Socializing your decision making process

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A good example of process socialization is about decision making. A few weeks ago I read this interesting paper from Olivier Sibony (Associate Director at McKinsey). Since the article is in French I hope Google Translator will provide you with a good english translation.

What is it about ?

Making the right decisions is key to be a successful business. Nothing new here. But Olivier Sibony provides us with interesting numbers.

. Between those who have used the analysis tools the most advanced and recognize those who were far away, the performance gap is important: 2.7 points in return on investment between them. But those who have followed a process of rigorous and objective decision showed a much higher performance: the gain is 7.3 points ROI ! In other words, there are three times more to gain by using a method of decision-making!

The impact of a good decision is obvious and its ROI clear enough to justify enteprises invest in what makes it possible. It would seem obvious that the solution is to be brought by analysis tools and the definition of relevant indicators. Nothings social here. At first sight…

Socialize ? But how ?

It appears that better decision are made if more people are involved. Beyond analysis tools, companies that get the best results :

[They] organize a real debate with participants chosen on criteria of competence (specific project), not just rank. Finally, they encourage this debate in the expression and discussion of various viewpoints, including contradictory with that of the leader.

In fact, gathering a lot of views allows to see new aspects of a problem, through different expertises. So it makes decision makers take into account issues they hadn’t thought about (decision makers make and assume decisions, but they can’t be experts in every concerned fields). Objective confrontation helps decision makers to get more contextualized informations to embrace all the paramaters and impacts. And to avoid all the traps mentioned in the article.

Don’t believe in the “magic stick myth” : business is not a teddy bear world

Be careful, decision making socialization has not to be mistaken for things like democracy or vox populi. This is note about voting, even if voting can be conceivable for certain decisions on a certain scope. But we’re talking about strategic decision that will engage the future of the company and will have to be assumed by one person. So, decision makers are helped by a collective processus but, at the end, they make decisions on their own because they will be the only people responsible for it. They may explain how they have taken the different viewpoints into account but they don’t have to. This is a good example of the articulation between networks and hierachy : the one is a way to work, to get things donce, the other is a responsability chain. They don’t preclude one another but complement one another.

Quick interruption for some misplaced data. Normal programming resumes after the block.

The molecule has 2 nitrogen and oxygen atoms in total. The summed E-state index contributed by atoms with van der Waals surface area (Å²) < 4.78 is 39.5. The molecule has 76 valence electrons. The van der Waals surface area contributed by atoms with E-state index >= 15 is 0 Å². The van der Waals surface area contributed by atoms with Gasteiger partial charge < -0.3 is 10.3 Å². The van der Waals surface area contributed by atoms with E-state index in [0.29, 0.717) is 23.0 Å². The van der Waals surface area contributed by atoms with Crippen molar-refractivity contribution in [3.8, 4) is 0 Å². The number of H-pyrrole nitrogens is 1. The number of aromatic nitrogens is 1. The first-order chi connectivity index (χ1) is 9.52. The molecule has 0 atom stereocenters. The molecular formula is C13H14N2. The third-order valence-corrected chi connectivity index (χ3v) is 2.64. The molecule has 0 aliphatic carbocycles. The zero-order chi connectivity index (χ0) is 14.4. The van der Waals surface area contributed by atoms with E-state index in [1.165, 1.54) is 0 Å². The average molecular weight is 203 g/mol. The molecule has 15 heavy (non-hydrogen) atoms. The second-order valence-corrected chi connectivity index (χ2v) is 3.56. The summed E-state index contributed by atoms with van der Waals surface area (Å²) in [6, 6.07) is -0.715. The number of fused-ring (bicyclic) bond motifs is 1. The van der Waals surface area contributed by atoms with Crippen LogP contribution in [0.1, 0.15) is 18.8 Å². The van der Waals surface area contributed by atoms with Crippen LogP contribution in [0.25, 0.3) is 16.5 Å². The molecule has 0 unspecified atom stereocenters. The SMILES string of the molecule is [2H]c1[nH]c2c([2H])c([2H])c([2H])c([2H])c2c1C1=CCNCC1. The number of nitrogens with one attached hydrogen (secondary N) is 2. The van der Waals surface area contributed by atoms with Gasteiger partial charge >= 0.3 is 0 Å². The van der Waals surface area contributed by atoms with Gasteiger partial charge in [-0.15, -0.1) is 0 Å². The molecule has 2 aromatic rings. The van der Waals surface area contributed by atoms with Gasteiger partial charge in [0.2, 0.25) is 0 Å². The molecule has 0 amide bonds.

It’s exactly the same for the human scope : people involved in this process are chosen according to their expertise and the processus has not to be publicized outside of this circle.

Of course, for less critical decisions, with a local impact, the process can be more public and involve a wider group of people.

Tools ?

Did we say anything about tools ? This was not a paper about enterprise 2.0 but about decision making and its impact on financial performance. But, once this logic adopted and implemented, wondering how to make it easier with the right tools makes sense.  Businesses would need to make it more flexible in order to apply it to a wider ranger of decisions and people all across the company. This implies tools to identify and engage people, to foster conversations into unformal groups (ie : that are not built regarding to the organization chart). Believe me : if things are done in this order, I think tools’ adoption won’t be an issue.

A precedent : CISCO

Does it remind you of something ? The Cisco case I’ve already mentioned here. The community (councils) system implemented by Chambers helps reducing the time needed to make a decision, to make more strategic decisions, to make better decisions, involving the more relevant people on a given field. This is a highly socialized process, which does not mean the final decision is collective.

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